We are getting there when it comes to the loads we carry such as 150, 200, 300 then courtyard per say but with this comes the problem of knowing which one is the most appropriate for the situation given.
What kind of obstacles do you have to go around over or thru? How deep is the fire into the structure? How much involvement is there will one line work or might I need more if so will a courtyard be best suited for the job? These are some of the questions we need to ask ourselves when dealing with pre-connected lines. Those questions are used for static loads, so why do we need them? Simple, estimating your stretch will help you understand which line needs to be pulled off the truck. This is will eliminate that short stretch and over stretch.
Some simple drills that can help you with your estimation one I like is to walk it off for instance take a building in your first due you can walk thru and such. Then before walking the route you would take with your hose estimate just how much hose you will need for that stretch  so lets say you pull up to a Dr office and you need to go to the break room say 200ft will work. Now walk it out the way you would stretch your line and see what you get. This not only works on your estimations but it also allows you to basically pre plan so your killing two birds with one stone so to speak
Lets look at it like this. We have to asses the situation as to picking the correct line (2.5, 1.75,etc.). Is it any different regarding length?
photo 1

photo 2

Look at Photo 1 what do we see? we have shrubs and a porch wall to deal with on this stretch. Or what if its on the charlie side?

Photo 2 shows how they have ample hose ready to reach the base of the fire. Making sure you pull the right size line is crucial in this aspect. To short you wont reach to long you end up with knots.

Photo credits to Bill Strite, Cincinnati, OH.

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Wednesday, January 2, 2013

The Techno aged fire service

So on this piece we are going to go over the new age in fire training and whats out there for us.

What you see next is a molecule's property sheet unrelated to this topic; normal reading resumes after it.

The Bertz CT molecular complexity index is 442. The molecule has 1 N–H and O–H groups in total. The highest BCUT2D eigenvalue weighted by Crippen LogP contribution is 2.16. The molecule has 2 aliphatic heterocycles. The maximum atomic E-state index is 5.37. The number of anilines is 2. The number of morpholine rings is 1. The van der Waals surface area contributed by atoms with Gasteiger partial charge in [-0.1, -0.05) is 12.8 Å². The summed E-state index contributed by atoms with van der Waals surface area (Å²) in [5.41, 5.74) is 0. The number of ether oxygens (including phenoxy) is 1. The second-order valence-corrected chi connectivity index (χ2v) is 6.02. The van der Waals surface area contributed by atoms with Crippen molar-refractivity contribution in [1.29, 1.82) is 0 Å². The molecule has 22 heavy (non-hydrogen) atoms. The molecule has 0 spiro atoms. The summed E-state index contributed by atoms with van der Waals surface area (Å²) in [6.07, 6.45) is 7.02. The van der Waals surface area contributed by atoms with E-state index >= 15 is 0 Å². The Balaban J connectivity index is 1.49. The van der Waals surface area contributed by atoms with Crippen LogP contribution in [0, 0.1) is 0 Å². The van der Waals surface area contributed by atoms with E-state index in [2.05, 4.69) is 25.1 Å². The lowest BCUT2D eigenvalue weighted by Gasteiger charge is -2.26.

In today's world of technology we have found that it is now easier than ever to get information on all aspects of the job. We have groups such as UL and NIST that are coming out with all kinds of information from wind driven fires to basement fires. We have access to LODD reports by just clicking on a link! And we have simulators that can replicate a fire by using a computer or smart phone!!
As you read this keep in mind I am not trying to solicit a product. Rather explain what I have found out there that can help us in the service.
Simsushare is a program that allows the user to take photos of anything and everything then "make it a fire building" from gas line fires to auto ignition fires. Smoke ranging from slow moving lazy smoke to pressurized turbulent smoke. Its a very easy to use sim that is super easy to use and is very easy on your check book.
What I really like is how I can use my android to create these drills.
Your out in your first due take a photo with your phone and then you set it up for a drill. FLASHOVER, low banking smoke, smoke reading it can do a ton of things.
You can get it for your Droid, iPhone, Mac, or windows platform.
Check them out at
So why do we need these technical programs? We need them because we are seeing a decrease in fires in today's world and with that a lack of experience is resulting. Now with this tool we can visualize a scenario go over all the works from our stretch to forcible entry challenges. Then we need to hit the drill field and practice those skills. This program will help teach us what to do but we still need hands on to know how to do it.
I want to go ahead and say I am sorry for not getting anything published sooner. I had surgery early on in December and with the holidays I have been super busy.